EFFECT OF MATERNAL HIV IMMUNE RECONSTITUTION INFLAMMATORY RESPONSE SYNDROME ON THE RISK OF ADVERSE PREGNANCY-FETAL OUTCOMES IN HIV-1 POSITIVE, ART NAIVE PREGNANT WOMEN OF REPRODUCTIVE AGE IN SELECTED HOSPITALS, NAIROBI, KENYA

Muthuka John Kyalo, Yeri Kombe, Makokha Anzelimo, Michael Kiptoo

Abstract


Background: Immune reconstitution inflammatory response syndrome (IRIS) is a recovery disease that may be triggered after starting ARV therapy in some individuals. The incidence of adverse pregnancy-fetal outcomes with IRIS has not been studied in Kenya among pregnant women, with focus only, on improved immune response and PMTCT after ART initiation. The indirect effect of ART, the maternal HIV - IRIS on pregnancy outcome has not been elucidated. More than 10% of the global burden of disease is due to pregnancy complications and adverse pregnancy and related birth outcomes and despite recent advances in obstetric medicine, pregnancy complications and adverse birth outcomes are a growing public health concern and economic burden on the health-care system. This has substantial burden of adverse pregnancy-fetal outcomes with prevalence of preterm birth, low birth weight, and small gestational age infants of 19.8%, 14.2%, and 12.6%, respectively, and of still birth and neonatal mortalityat1.9% and 0.4%, respectively. The aim of this study was to evaluate the effect of maternal HIV immune reconstitution inflammatory response syndrome on the risk of adverse pregnancy-fetal outcomes in HIV-1 positive; ART initiated pregnant women of reproductive age in selected hospitals, Nairobi, Kenya. Methodology: The study was conducted among 204 HIV-1 positive, ART initiated pregnant women of reproductive age in selected hospitals, Nairobi, Kenya. A prospective cohort study design was used where the subjects were recruited and followed from the end of first trimester for six and half months after they were confirmed to be HIV positive, and put on ARV treatment using a pretested data collection tool. Bivariate analyses with chi-square test to establish the association between the variables at p-value < 0.05. Logistic regression analysis was performed to identify independent outcome predictors. Adjusted relative risk at 95% confidence interval was determined. Results: The study indicated that, adverse pregnancy-fetal outcome cumulative incidence was 26.47% among women diagnosed with IRIS compared to 10.78% among women not diagnosed with IRIS. The incidence rate estimate was 0.012 and 0.0045 per person’s week respectively with a rate ratio of 012/.0045=2.7. Women with IRIS had 2.46 times the risk of experiencing an adverse pregnancy-fetal outcome compared to those who did not [OR=3; 95%CI: 1.4-6.4; P=.004]. LBW cumulative incidence was the highest with 11 (10.8%) among IRIS exposed women and 3 (2.9%) among non-IRIS exposed women and same case with PTB 8 (7.8%) and 3 (2.9%) respectively. Conclusion: There was a significant relationship of maternal HIV-immune reconstitution inflammatory response syndrome diagnosis with adverse pregnancy-fetal outcomes as a result of ART initiation among HIV-1 positive, pregnant women of reproductive age. This study observes that, being diagnosed with maternal HIV-IRIS following ART initiation during pregnancy among ART naive women is associated with experiencing an adverse pregnancy outcome. This should be a concern in clinical practice as IRIS has self-resolution, it may on the other hand affect pregnancy outcome negatively. PMTCT should integrate monitoring of suspected IRIS cases using the latest defined criteria for its diagnosis in pregnant women starting ant-retroviral therapy especially in resource limited areas.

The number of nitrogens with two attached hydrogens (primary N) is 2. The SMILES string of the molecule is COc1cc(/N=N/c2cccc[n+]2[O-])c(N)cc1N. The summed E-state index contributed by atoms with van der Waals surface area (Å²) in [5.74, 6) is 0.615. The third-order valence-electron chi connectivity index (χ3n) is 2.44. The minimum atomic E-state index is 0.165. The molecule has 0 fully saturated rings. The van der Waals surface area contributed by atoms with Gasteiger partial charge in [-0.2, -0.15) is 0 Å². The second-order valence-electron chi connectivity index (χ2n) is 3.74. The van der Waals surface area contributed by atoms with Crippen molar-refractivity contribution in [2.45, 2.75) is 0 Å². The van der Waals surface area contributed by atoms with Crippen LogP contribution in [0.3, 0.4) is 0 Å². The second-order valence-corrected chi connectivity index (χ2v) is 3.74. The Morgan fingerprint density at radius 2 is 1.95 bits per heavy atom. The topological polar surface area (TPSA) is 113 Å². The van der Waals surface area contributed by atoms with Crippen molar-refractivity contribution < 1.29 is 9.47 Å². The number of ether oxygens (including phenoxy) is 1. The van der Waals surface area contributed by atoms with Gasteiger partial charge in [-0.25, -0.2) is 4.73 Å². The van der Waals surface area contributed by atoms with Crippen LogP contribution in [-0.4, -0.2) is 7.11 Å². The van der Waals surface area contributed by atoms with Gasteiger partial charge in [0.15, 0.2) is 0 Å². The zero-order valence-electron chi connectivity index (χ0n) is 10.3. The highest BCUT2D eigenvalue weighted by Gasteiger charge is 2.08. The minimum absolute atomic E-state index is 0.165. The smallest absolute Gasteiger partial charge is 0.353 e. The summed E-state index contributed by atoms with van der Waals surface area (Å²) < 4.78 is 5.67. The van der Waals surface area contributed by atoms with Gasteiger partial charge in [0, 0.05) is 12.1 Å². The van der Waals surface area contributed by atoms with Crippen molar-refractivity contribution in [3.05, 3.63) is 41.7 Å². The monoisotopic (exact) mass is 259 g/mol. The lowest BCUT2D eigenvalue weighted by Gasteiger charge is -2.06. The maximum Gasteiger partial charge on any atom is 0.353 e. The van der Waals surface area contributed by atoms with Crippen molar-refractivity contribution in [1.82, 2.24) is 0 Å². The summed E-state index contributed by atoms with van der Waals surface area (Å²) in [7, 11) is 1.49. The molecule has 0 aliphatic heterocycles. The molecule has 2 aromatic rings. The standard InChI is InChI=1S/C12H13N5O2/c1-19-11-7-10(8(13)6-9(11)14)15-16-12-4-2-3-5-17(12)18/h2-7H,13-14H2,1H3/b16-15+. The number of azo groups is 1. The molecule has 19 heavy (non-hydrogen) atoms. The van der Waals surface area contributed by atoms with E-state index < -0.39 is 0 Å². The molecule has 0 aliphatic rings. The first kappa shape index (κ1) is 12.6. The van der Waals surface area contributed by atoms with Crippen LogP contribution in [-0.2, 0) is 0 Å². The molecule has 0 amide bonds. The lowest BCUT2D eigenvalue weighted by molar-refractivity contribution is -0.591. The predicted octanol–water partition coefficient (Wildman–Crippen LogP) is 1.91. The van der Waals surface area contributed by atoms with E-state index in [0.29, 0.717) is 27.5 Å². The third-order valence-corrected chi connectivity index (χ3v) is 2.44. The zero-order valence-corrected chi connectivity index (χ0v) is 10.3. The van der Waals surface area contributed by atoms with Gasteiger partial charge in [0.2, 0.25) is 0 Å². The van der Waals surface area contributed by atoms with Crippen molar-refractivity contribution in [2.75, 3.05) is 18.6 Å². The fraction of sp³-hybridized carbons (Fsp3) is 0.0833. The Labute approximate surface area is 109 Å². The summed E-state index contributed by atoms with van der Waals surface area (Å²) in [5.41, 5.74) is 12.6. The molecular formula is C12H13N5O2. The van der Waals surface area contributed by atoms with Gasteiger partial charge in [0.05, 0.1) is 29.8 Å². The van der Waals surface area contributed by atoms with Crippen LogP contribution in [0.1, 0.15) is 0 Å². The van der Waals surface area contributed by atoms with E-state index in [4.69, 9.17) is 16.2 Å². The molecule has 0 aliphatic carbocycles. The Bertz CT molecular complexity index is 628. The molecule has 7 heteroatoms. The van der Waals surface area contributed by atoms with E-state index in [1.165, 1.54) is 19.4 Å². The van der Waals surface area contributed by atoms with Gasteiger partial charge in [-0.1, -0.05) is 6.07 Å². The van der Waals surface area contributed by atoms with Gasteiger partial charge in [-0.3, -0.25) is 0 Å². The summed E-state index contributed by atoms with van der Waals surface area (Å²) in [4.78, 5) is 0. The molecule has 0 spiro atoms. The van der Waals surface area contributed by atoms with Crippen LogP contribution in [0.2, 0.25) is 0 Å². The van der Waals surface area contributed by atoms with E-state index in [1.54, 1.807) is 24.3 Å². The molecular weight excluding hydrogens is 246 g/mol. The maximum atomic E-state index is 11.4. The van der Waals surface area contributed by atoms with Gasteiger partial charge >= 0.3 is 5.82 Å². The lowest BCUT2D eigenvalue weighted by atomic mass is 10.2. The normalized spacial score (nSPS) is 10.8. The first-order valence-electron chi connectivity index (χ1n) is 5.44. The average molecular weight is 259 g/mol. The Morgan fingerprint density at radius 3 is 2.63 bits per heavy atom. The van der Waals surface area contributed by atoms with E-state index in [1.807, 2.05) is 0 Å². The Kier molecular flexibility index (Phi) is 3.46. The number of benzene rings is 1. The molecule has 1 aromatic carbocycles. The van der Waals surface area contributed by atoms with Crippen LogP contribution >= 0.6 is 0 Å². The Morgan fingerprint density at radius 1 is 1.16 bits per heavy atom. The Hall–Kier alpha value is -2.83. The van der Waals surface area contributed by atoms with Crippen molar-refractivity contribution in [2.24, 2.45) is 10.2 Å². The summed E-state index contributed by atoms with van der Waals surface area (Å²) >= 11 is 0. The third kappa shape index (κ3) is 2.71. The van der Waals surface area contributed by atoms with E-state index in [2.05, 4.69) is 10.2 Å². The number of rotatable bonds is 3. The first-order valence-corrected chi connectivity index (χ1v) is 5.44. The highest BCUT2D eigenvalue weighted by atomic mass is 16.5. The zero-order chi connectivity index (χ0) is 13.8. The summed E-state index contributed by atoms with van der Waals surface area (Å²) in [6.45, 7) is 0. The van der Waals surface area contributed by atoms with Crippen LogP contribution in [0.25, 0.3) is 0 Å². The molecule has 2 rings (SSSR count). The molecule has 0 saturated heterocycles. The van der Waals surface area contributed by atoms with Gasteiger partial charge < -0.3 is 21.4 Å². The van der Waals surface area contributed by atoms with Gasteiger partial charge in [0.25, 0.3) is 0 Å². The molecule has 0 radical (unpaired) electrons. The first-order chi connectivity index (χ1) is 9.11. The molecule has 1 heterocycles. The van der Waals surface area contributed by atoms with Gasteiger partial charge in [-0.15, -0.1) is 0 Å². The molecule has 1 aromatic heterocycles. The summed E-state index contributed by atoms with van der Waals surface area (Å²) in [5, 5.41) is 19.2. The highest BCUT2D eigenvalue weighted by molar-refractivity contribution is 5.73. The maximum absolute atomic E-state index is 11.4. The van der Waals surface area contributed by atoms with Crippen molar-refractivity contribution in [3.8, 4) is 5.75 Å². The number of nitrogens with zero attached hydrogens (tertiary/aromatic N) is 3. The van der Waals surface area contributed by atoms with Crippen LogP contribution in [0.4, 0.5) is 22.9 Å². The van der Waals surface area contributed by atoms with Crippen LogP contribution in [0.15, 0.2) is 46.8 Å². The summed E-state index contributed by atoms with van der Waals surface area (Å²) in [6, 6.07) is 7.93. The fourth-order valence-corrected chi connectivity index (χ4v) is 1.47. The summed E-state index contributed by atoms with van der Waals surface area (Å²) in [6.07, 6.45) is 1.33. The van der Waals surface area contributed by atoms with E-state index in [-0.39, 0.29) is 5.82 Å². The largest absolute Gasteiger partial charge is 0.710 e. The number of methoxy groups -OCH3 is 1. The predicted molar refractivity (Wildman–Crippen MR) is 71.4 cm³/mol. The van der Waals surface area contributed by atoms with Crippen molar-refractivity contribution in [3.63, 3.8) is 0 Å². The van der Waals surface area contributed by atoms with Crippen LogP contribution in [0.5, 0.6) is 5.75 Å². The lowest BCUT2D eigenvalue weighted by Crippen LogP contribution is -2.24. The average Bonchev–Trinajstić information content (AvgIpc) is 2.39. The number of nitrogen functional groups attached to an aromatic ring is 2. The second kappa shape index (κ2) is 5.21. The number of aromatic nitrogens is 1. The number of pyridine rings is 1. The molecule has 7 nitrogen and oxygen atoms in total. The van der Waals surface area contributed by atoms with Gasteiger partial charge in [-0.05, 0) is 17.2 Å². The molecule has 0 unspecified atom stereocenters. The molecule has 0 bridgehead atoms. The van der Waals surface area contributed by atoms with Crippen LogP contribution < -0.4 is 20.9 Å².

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HIV-IRIS, ART, adverse pregnancy-fetal outcome

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DOI: http://dx.doi.org/10.46827/ejphs.v3i1.76

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